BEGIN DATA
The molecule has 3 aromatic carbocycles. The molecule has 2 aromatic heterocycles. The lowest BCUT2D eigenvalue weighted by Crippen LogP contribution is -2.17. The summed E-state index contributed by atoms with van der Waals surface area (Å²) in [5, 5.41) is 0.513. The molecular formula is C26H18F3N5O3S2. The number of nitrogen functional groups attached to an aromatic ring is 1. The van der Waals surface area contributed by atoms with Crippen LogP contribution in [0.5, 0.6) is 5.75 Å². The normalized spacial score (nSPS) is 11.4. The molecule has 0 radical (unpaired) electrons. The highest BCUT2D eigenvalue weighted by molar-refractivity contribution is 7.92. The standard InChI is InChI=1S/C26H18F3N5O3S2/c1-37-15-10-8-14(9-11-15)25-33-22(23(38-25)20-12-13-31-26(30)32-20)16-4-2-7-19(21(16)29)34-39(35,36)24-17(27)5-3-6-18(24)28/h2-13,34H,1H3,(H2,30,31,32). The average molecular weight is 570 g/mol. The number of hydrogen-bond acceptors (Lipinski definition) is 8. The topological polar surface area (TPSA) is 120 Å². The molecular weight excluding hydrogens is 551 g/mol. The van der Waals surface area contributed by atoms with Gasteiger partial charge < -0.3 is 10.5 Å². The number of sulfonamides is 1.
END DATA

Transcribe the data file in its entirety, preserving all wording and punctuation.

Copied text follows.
The molecule has 3 aromatic carbocycles. The molecule has 2 aromatic heterocycles. The lowest BCUT2D eigenvalue weighted by Crippen LogP contribution is -2.17. The summed E-state index contributed by atoms with van der Waals surface area (Å²) in [5, 5.41) is 0.513. The molecular formula is C26H18F3N5O3S2. The number of nitrogen functional groups attached to an aromatic ring is 1. The van der Waals surface area contributed by atoms with Crippen LogP contribution in [0.5, 0.6) is 5.75 Å². The normalized spacial score (nSPS) is 11.4. The molecule has 0 radical (unpaired) electrons. The highest BCUT2D eigenvalue weighted by molar-refractivity contribution is 7.92. The standard InChI is InChI=1S/C26H18F3N5O3S2/c1-37-15-10-8-14(9-11-15)25-33-22(23(38-25)20-12-13-31-26(30)32-20)16-4-2-7-19(21(16)29)34-39(35,36)24-17(27)5-3-6-18(24)28/h2-13,34H,1H3,(H2,30,31,32). The average molecular weight is 570 g/mol. The number of hydrogen-bond acceptors (Lipinski definition) is 8. The topological polar surface area (TPSA) is 120 Å². The molecular weight excluding hydrogens is 551 g/mol. The van der Waals surface area contributed by atoms with Gasteiger partial charge < -0.3 is 10.5 Å². The number of sulfonamides is 1.